- Associated Press - Saturday, February 18, 2017

FRISCO, N.C. (AP) - A sick American bald eagle found in a field in Perquimans County is doing much better now, thanks to a local man and a wildlife rehabilitation specialist who lives on the Outer Banks.

Pete Marriner, of New Hope, recently recovered a bald eagle from a field in the Woodville area and transferred it to the care of Lou Browning, a Frisco-based wildlife rehabilitation specialist.

The large bird turned out to have lead poisoning, which likely happened after years of eating prey or animal remains tainted with lead. The bird is doing much better now, said Browning, a federally-permitted wildlife specialist and owner of the nonprofit, Hatteras Island Wildlife Rehabilitation.

Marriner, who works as a welder at Hochmeyer Equipment Corp. in Elizabeth City, is a long-time friend of Browning and has helped him in the past to recover sick or injured animals.

“You name it, I’ve picked them up,” Marriner said.

A few weeks ago, Marriner received a text from Browning, alerting him there was a sick eagle in a field in Perquimans and asking if he could recover the bird for him.

Marriner went to the field that afternoon and found the sick bird right where it was reported to be. The bird had been on the wet, muddy ground for about three days and was not doing well.

“He was sick, so he wasn’t as active as he’d normally be,” Marriner said.

While it may have been sick the eagle still had some fight in it. When Marriner first approached, the eagle flapped its wings and flew about 75 yards, no more than 5 feet off the ground.

Marriner called Browning, who told him to get the eagle to fly four or five more times; that much flying would tire the bird out, Browning told him.

Marriner followed the advice and after several minutes was able to toss a blanket over the eagle and pick it up.

“When I finally got him he was worn out,” Marriner said. “He didn’t want to run anymore.”

Marriner kept the eagle covered and took it home, where he transferred it to a cage.

“I didn’t think it was going to make it through the night,” Marriner said of the bird’s condition. “It’d been out in some really nasty weather.”

However, Marriner was happily surprised the next morning when he lifted the blanket from the cage and found the bird to be in better spirits, perhaps just happy to be in a dry place.

“When I lifted the blanket he was standing up,” said Marriner, who used to volunteer as a diver at the N.C. Aquarium in Manteo.

He loaded the bird into his car and traveled to Columbia, where he transferred it to Browning.

Browning said he treated the eagle and has since transferred it to the Cape Fear Raptor Center in Wilmington, where it will continue the remainder of its rehabilitation. It is doing well and its blood-lead levels have decreased, Browning said.

He treated the eagle using chelation therapy, one drug each for the blood and for the bones.

At his rehabilitation facility in Frisco, Browning performed X-rays, which revealed the eagle had about 13 to 14 lead fragments in its stomach and intestinal tract. The bird naturally passed the fragments in its intestines, but the stomach fragments had to be removed physically. To do this, Browning fed it a squirrel skin, which the bird cannot digest. This method works because the lead fragments get embedded in the skin and eventually the bird regurgitates it, lead included.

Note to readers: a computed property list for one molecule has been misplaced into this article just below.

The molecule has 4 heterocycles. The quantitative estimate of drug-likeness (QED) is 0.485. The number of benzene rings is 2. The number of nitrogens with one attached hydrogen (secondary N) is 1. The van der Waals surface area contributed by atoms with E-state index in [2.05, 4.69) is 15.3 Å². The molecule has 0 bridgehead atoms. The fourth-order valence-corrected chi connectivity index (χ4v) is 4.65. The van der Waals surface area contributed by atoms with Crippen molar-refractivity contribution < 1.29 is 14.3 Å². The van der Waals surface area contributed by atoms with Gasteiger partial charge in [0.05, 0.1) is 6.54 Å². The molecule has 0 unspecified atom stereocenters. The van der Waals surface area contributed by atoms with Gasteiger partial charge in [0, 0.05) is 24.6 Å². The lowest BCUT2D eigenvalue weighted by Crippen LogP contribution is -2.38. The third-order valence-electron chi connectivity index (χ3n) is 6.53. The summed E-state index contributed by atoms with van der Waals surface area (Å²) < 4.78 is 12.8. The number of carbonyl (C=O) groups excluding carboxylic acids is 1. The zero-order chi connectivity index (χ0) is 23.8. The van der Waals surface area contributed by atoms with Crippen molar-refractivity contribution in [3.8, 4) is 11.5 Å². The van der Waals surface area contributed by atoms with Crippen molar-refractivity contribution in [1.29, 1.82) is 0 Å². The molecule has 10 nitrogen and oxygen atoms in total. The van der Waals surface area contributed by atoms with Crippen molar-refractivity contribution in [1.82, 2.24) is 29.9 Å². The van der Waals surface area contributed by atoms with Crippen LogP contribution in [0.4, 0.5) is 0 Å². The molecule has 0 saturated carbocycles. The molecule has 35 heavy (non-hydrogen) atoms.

“It’s a common procedure for raptors,” said Browning, adding he also fed the bird and got it well hydrated.

Without having performed a DNA test and based on the bird’s weight and muscle mass Browning said it’s his best guess the eagle is a male about 5 years old.

Browning said there are three vectors by which bald eagles and other raptors accidentally ingest lead particles: They eat a fish that has swallowed lead, like a small fisherman’s sinker; they ingest waterfowl that has previously consumed lead; or they eat the remains of animals that had lead in their body.

Eagles like to eat waterfowl and their migration habits show they tend to travel from pond to pond in search of food, Browning explained.

“They like to stop off at waterfowl impoundments,” he said.

Since 1991 it’s been illegal in the United States for hunters to shoot waterfowl using lead shot. That’s according to the U.S. Fish and Wildlife Service. While that’s good news, the bad news is that lead lingers for many years, like at the bottom of ponds, Browning said.

Ducks and other waterfowl often dive to feed off the bottom of the pond, where they unknowingly ingest the small lead pellets, Browning said. When a bald eagle captures and eats a duck that has previously consumed lead, that lead is in turn passed to the eagle. After years of repeating this pattern the eagle’s lead levels rise and it becomes ill.

When a hunter’s bullet strikes a deer or other animal it fragments and scatters small lead debris around the area of impact, Browning said. If the animal is cleaned in the field and the carcass gets left behind, an eagle or other scavenger comes along later and eats it, therefore increasing its risks of ingesting lead. Hunters could help prevent this by bringing a shovel with them and burying the remains of animals they field-dress, Browning said.

For more information on the effects of lead poisoning on wildlife visit the U.S. Fish and Wildlife Service at fws.gov. Visit Hatteras Island Wildlife Rehabilitation on Facebook.


Information from: The Daily Advance, https://www.dailyadvance.com/

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